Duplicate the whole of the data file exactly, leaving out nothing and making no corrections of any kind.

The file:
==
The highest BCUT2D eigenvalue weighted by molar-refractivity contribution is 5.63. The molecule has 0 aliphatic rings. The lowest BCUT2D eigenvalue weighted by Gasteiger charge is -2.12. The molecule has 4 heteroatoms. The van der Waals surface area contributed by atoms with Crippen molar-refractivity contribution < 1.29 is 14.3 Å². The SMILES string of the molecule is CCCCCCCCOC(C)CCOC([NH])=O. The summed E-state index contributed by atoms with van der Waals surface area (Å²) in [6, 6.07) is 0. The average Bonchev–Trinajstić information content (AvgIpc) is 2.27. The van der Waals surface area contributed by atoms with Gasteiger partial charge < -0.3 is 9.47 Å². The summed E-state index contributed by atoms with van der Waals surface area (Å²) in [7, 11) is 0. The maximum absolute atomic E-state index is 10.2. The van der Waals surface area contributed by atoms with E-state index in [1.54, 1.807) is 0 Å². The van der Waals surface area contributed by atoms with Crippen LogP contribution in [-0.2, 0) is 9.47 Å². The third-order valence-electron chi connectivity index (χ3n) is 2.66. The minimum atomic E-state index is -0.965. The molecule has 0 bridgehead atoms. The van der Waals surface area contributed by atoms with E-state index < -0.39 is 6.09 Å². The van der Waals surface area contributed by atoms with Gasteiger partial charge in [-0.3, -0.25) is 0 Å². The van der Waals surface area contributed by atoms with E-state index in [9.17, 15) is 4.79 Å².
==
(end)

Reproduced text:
The highest BCUT2D eigenvalue weighted by molar-refractivity contribution is 5.63. The molecule has 0 aliphatic rings. The lowest BCUT2D eigenvalue weighted by Gasteiger charge is -2.12. The molecule has 4 heteroatoms. The van der Waals surface area contributed by atoms with Crippen molar-refractivity contribution < 1.29 is 14.3 Å². The SMILES string of the molecule is CCCCCCCCOC(C)CCOC([NH])=O. The summed E-state index contributed by atoms with van der Waals surface area (Å²) in [6, 6.07) is 0. The average Bonchev–Trinajstić information content (AvgIpc) is 2.27. The van der Waals surface area contributed by atoms with Gasteiger partial charge < -0.3 is 9.47 Å². The summed E-state index contributed by atoms with van der Waals surface area (Å²) in [7, 11) is 0. The maximum absolute atomic E-state index is 10.2. The van der Waals surface area contributed by atoms with E-state index in [1.54, 1.807) is 0 Å². The van der Waals surface area contributed by atoms with Crippen LogP contribution in [-0.2, 0) is 9.47 Å². The third-order valence-electron chi connectivity index (χ3n) is 2.66. The minimum atomic E-state index is -0.965. The molecule has 0 bridgehead atoms. The van der Waals surface area contributed by atoms with E-state index < -0.39 is 6.09 Å². The van der Waals surface area contributed by atoms with Gasteiger partial charge in [-0.3, -0.25) is 0 Å². The van der Waals surface area contributed by atoms with E-state index in [9.17, 15) is 4.79 Å².